So, yeah, from ours and other peoples’ perspectives, evangelism can be uncomfortable!

But, we must evangelize. We must evangelize for a number of reasons, namely, because according to the Bible, this is not a PRIVATE RELIGION. Christianity is a community faith, and a movement that seeks to share God’s life-giving love “to the ends of the earth” (Isa. 49:6). We have the message of Jesus’ love and a community founded on that love. It needs to be shared!

This needs to be shared because God’s love is for everyone. This needs to be shared because too many people are lacking authentic community in their lives, and the love of God and the communities that are formed on that love meet that need.

We must evangelize because the church is declining. The Lutheran church in America started as an immigrant church that then had a bunch of babies. Well, that pipeline has stopped, and to sustain the church we must share and invite.

We must evangelize, not for the sake of salvation (which Christ already secured), but because God calls us to join in his work for the world like he called those first disciples in today’s gospel.

We also must evangelize, not to earn our way to heaven (Jesus has already made a place for us), but because we are called to serve our neighbor and our neighbors are yearning for community, for purpose, and for the love of God.

Finally, sisters and brothers…we can do this. Evangelism can be basic and simple. Look at the way Jesus did it in today’s reading!—all he said was, “Come and see” (John 1:39)! Evangelism can be basic invitation. We can do that! In fact, many of you are already doing it, and we are seeing its spiritual fruits come to bear. The growth we have seen here at SPLC is in large part due to the fact that many of you have simply invited people to ‘come and see.’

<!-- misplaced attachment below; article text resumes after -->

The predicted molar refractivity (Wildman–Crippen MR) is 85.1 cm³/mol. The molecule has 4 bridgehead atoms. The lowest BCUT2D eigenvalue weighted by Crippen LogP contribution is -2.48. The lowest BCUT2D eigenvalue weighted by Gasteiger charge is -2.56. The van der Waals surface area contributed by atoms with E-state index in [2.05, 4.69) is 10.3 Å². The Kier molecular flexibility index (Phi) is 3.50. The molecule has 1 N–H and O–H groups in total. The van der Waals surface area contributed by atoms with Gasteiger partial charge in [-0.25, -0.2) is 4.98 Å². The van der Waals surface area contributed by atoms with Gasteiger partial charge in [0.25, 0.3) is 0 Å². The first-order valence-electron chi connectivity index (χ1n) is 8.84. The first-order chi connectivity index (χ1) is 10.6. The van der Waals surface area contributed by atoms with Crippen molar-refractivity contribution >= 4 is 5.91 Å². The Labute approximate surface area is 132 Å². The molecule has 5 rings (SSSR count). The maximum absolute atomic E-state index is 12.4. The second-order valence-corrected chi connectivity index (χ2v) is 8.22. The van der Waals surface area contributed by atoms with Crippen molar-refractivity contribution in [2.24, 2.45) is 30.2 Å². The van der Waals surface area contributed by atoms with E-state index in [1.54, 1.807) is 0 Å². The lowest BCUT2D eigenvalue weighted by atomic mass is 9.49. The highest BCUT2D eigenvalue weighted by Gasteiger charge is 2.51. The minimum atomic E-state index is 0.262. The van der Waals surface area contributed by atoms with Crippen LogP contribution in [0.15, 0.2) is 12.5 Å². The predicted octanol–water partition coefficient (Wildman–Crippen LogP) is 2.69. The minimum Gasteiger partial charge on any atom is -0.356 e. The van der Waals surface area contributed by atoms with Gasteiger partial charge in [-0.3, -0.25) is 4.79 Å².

Out of curiosity, how many of you have shown up here for worship, or joined the church, or have shown up for a church function simply because someone invited you to check it out? (*roughly half the hands went up*)

SEE!! The growth we have seen here at SPLC is proof that invitation works! It won’t always work, but it can work!

Clearly it worked for John the Baptist 2,000 years ago. It says in our passage today: “[John] exclaimed, ‘Look, here is the Lamb of God!’ The two disciples heard him say this, and they followed Jesus” (1:36-37).

So, we don’t have to be out on the corner of 114 and 55 screaming and holding signs that say “Have you found Jesus?” We don’t have to crudely shame people into coming. We don’t have baptize people with fire-hoses. All we have to do and be is sharing and inviting:

Hey…God’s love is really big, come and see.

Hey, you might feel at home at St. Paul’s. Come and see.

We’ve got a really neat fellowship event. Come and see.

Your kids might really enjoy our Sunday School program or youth ministries. Come and see.

Come and see not what you have to do for God, but what God has done for us in Christ Jesus.

Sisters and brothers, the relief is that we’re not here to save souls. Jesus already did that. We’re here to share that message, to invite, to love, and to join God in purposeful work in the world. We can do that. Amen.

     [1] Barclay M. Newman Jr., A Concise Greek-English Dictionary of the New Testament (Germany: C.H. Beck, 1993), 75.

     [2] Sydney E. Ahlstrom, A Religious History of the American People, 2nd ed. (New Haven, CT: Yale University Press, 2004), 254, 259.

     [3] Richard C. Wolf, Lutherans in North America (Philadelphia: Lutheran Church Press, 1965), 57.

     [4] Ahlstrom, A Religious History, 756.